The most recent objection in 2014 by the American Academy of Pediatrics and the American College of Obstetricians and Gynecologists on immersion in water during labor and birth argued that while it may be associated with decreased pain or labor duration during the first stage of labor, there are no known benefits to either mother or baby during the second stage of labor and a water birth could even cause serious harm. Particularly, baby might not be able to breathe underwater, can have trouble regulating his or her temperature, or water can enter the mother’s blood stream.
The American Academy of Pediatrics first warned about the dangers of water births in 2002 as being a “near drowning experience,” while the Committee on Fetus and Newborn also published a negative opinion on the method in 2005 based on that report.
However, more evidence has surfaced on the safety and efficacy of labor and birth in water.
The Benefits of Water Births
There are several benefits associated with water births, and they’re among the reasons many women are choosing this route for labor and/or delivery. They include:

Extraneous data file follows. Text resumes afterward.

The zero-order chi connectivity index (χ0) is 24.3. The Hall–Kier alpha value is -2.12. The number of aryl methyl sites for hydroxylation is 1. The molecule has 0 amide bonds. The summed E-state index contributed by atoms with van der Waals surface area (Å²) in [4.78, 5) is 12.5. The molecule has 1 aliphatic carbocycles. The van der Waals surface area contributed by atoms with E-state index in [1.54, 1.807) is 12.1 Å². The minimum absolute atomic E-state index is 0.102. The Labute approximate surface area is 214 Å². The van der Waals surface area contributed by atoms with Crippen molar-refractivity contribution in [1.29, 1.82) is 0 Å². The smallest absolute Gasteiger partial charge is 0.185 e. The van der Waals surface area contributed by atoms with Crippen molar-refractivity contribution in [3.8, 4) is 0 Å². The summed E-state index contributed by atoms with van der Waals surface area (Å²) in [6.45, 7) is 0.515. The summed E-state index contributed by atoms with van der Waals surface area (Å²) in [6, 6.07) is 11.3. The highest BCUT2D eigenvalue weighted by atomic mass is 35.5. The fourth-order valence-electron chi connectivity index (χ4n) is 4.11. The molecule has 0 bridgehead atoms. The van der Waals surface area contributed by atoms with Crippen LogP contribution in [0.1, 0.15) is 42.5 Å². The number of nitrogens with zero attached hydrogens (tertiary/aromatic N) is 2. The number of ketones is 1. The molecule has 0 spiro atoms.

- Reduced stress, anxiety and pain. Warm water also has been shown to increase a woman’s energy and focus during the later stages of labor, according to the American Pregnancy Association.
- You may be in labor for a shorter period of time. A review of 1,600 water births by a group of ob-gyns in Italy showed the duration of the first stage of labor was significantly shorter with a water birth than with a land delivery — about 88 minutes less. Babies are at the highest risk of injury if labor is long or difficult.
- The buoyancy of a water birth decreases a woman’s body weight, so she can move more freely and reposition herself as necessary. It also promotes more efficient uterine contractions and blood circulation, which results in less pain and more oxygen for the baby.
- Water causes the perineum to become more elastic and relaxed, therefore reducing the severity of tearing.
- The rate of neonatal infection isn’t any greater than it is during a traditional birth.
Additionally, the water provides an environment similar to the amniotic sac for baby, so it eases the stress of birth and increases a sense of security. Overall, that same study of 1,600 water births concluded that if the right women are selected for water birth — there are some cases where risks increase — and hygiene rules are followed, it appears to be a safe option for both mother and baby.
The Risks of Water Births
Less pain during labor? Where do we sign up?